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Yoga-Schüler auf Trainingsmatten.

5 questions for the founder of Yoga Rebellion

“Embrace who you are” is Yoga Rebellion Berlin’s motto, which was founded in 2016 by Carsten Fleck. Since its conception, the yoga studio located in Wedding has been a meeting point for all enthusiasts of the Indian teachings.

We sat down with founder Carsten Fleck to talk all things Yoga Rebellion and SumUp.

Giving customers the opportunity to make cashless payments is incredibly important today. As Fleck explains, “in Berlin, there are many international customers who almost expect to be able to pay by card, and we also attract a relatively young audience. For people under 30 in this country, it is relatively normal to make cashless transactions.”

Carsten Fleck is doing Yoga.

How did the opportunity to found your own studio come about?

In the late 1990s, I attended a yoga class in New York for the first time ever, and I was immediately enthusiastic and drawn in. Yoga has made me relax both mentally and physically. By a matter of pure coincidence, I then later trained as a yoga teacher and begun teaching. Following that, the clear next step of founding my own studio was very clear to me.  Plus, living a stressful city life means a little serenity is always a good thing.

What daily challenges do you face as a studio owner and yoga teacher?

The most significant challenge is you have to pack 48 hours of work into 24 hours. Time management is without a doubt the primary difficulty. I often find it funny that so much effort is required for an empty room and a few mats. Juggling everything means that I’m constantly asking myself where I can save time. This is where SumUp really helped me because initially, clients could only pay by cash or bank transfer. With the card reader, we save masses of time and our international customers are pleased they can conveniently pay by card. So far, our experience with the device has been consistently positive.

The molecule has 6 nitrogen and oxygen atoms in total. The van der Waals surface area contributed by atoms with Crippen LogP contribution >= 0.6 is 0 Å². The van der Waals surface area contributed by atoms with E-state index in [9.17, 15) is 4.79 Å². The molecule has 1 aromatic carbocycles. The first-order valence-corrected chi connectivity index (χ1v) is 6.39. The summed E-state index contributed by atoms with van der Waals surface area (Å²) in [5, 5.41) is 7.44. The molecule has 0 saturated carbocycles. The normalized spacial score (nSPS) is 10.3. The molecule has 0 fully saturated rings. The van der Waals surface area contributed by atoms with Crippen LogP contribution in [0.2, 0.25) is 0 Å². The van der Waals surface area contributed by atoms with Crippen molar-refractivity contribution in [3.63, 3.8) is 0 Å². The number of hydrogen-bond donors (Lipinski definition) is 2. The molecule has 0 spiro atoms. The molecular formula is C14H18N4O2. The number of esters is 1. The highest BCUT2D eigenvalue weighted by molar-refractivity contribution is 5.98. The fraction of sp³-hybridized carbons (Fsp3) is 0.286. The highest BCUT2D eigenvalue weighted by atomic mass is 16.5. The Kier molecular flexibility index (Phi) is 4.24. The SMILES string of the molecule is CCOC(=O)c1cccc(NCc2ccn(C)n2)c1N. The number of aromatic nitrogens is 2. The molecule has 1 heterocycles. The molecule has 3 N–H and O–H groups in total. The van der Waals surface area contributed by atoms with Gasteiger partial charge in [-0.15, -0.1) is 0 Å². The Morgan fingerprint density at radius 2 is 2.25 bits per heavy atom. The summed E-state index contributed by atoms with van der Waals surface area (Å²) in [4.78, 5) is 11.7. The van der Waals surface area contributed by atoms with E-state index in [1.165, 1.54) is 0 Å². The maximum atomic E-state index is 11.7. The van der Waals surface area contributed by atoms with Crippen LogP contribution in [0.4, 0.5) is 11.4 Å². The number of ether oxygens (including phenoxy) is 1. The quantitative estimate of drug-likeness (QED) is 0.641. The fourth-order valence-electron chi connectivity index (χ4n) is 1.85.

What are the benefits of yoga in our day-to-day lives?

Yoga can be helpful in many areas of life. In the west, we are mainly familiar with the asanas method and the physical exercise yoga offers. On average, we sit for about 14 hours a day, and we’ve now realised how bad this is for our body.

Yoga can help combat this by maintaining the body's mobility and strength. While the physical side of yoga lays a helpful foundation for breathing exercises and meditation. Yoga is a doctrine of freedom that helps people break out of their old thought patterns. It is a peaceful rebellion for more freedom and balance, which can help those who practice it see and solve potential problems from a clearer, different perspective.

Your studio offers reduced prices for those with lower income. How did that initiative start?

Over the years I’ve found that yoga is primarily a sport for wealthy, educated women. But I personally feel that yoga should be there for everyone and I want to make it accessible to demographics of people who may otherwise not have been able to afford it.

“ Today we have an especially domesticated form of yoga. Don't like your job or having problems in a relationship? Do yoga.”

Where is innovation lacking in your industry?

Yoga schools need to return to the roots of tradition. Today we have an especially domesticated form of yoga. Don't like your job or having problems in a relationship? Do yoga. It will calm you down and if not, you can carry on as before.

That being said, this isn’t the original message behind yoga’s eight-membered system. The innovation we need in yoga would, therefore, be to return to the actual intentions behind yoga and to go beyond our current physical focus.

In addition to their yoga studio on Seestraße in Wedding, they also teach classes under the Rebellenflagge in Neukölln. Are you looking for a solution to simplify your business with card payments? Find out more here.

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Julia Maehler